To be honest, not really. For me personally, I think a good story transcends age (albeit the content may not be suitable for all) and I try to just write and do what instinctively feels right. Having said that, we market our shows at adults as the shows are not specifically made for children. There is nothing in Fish Pie that is unsuitable for kids, but it is quite macabre. One of my friends is bringing his seven-year old to the show, so we’ll get some feedback from her!
The stories, although appealing to children, have a real life focus- is there an end aim to make everyday life more fantastical?
I suppose so, yes. Although they are non-human, the characters are types that we recognize – Myrtle, eccentric lady with a fighting spirit, Ludwig, a pretentious artist with a louche personality and Cuthbert, the loner. They all experience human emotions so it’s totally art imitating life. When you’re a kid many small occurrences have a great deal of significance that as an adult you don’t really get.
The genuine physical feeling of excitement is something I/we seldom get as adults, as we tend to say the words and not feel them. Making theatre gives you the chance to offer a new take on our own experiences of life to hopefully connect with someone else and make them feel good.
Is this what makes them so age-unspecific?
I think so yes. Every age above two or so, can recognize the characters or setting and soak up the other-worldy aesthetic, regardless of whether they understand the joke we’ve made or the terrible pun we’ve conjured.
Could you tell me more about the first show and the story towards getting it off the ground?
The original idea started when we were asked to make a ten-minute piece for Forward Theatre Project, a regular night at The Roundhouse. The stimulus was a newspaper article about a pond that was cleared out of all its Carp to be cleaned. So, being a puppeteer, I made a fish and called him Cuthbert. It was really fun to make and it instantly sparked an idea to create two more short stories and make a full-length show.
Cuthbert’s story started in a block of flats in Long Pond in Clapham, so it made sense to just move in Ludwig and Myrtle so that they share the same contextual space. I felt intrigued about the idea of putting short stories in the theatre. How much time do you need to sympathize and care about a character? I’m quite a fidgety theatre-goer and I wanted to make a show that would keep offering the audience new characters, whilst remaining in the same context.
After The Roundhouse, we developed the show and performed it at Secret Garden Party in 2011 at the Never Ever Land Theatre tent. It seemed to go down well and we really still felt very excited about the characters, so I put in an application to The Arts Council for some development funds, which we received and got to work making the show properly. In 2012 we did a showcase in development, supported by The Nightingale Theatre and this year, we’re doing the fully-finished show at Brighton Fringe 2013, with the extremely valued help of The Arts Council, Ideas Tap and The Nightingale Theatre.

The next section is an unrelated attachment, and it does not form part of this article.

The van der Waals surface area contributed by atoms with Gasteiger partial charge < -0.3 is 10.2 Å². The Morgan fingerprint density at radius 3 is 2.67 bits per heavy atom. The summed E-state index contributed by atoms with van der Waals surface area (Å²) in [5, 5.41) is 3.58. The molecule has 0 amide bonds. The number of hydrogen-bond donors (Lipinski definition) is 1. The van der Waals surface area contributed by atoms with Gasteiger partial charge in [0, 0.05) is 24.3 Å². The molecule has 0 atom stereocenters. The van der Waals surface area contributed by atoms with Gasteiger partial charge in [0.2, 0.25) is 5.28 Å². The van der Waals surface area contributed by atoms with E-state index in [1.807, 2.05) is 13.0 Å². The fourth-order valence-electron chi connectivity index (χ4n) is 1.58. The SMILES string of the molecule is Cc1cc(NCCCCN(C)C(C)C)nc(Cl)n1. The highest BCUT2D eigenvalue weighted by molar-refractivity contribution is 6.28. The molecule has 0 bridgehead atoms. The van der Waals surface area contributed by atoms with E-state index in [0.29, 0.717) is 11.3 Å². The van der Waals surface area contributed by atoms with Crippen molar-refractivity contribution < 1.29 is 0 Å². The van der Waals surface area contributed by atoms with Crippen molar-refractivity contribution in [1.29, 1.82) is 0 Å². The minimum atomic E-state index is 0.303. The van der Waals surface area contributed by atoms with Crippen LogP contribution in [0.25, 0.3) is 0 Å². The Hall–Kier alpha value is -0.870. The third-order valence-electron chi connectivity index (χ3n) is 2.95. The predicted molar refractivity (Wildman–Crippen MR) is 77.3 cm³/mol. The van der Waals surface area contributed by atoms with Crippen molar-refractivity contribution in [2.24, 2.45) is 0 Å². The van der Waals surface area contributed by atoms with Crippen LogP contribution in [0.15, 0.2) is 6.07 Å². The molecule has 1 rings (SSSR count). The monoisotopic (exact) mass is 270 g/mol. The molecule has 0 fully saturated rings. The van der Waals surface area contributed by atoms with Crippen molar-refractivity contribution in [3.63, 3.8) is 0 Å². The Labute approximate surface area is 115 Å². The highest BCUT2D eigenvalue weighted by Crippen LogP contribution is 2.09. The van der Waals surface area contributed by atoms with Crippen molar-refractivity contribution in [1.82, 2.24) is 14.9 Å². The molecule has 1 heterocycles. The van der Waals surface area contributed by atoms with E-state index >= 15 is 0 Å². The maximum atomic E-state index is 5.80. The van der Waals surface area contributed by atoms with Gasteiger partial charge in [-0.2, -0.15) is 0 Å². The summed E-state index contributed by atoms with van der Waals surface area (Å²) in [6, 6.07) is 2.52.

And now with Fish Pie – when did the first inspiration for a show about seafood occur and how has it developed from Colossal Crumbs?
The first inspiration for ‘sea creatures’ (the fish has legs and the prawn is bigger than a shark!) was the stimulus that was given for The Roundhouse night. Although, I have always enjoyed Spongebob Squarepants and sea life is incredibly fun to make! This show is very different to our first. Colossal Crumbs (the show) was a mad, poetic cacophony of big, fat puppets combined with crazy dance routines and gingerbread houses.
It was certainly more niche and a less accessible show because there was no real narrative. My own making and devising skills have improved and the whole company runs more smoothly and productively.
Much of what you do does seem to centre around simply having fun, do you think this is something that you aim to bring across in your work?
Absolutely! Although, as a rule, I never want to be having more fun than the audience – that’s very important to me. The reason I got into theatre was because it was the one thing that was guaranteed to give me the giggles, alongside that real buzz when you’re making work. I don’t think that making fun, silly or childish stories means that there’s any less significance to the work, as long as we are still engaging properly with an audience. I am hugely influenced by Monty Python and Jim Henson – and they often epitomize this belief.
What’s next for the company in terms of shows this summer and potential new narratives?
We will carry on promoting this show and we will be performing it at Suspense Festival in October. Then we will take it on a small-scale tour in 2014. As for new shows, our next project is about the world beyond the washing machine (mainly because I really want to make loads of big pairs of puppet pants!) I would like to work with some kids on the next project too and get some of their mad ideas on paper!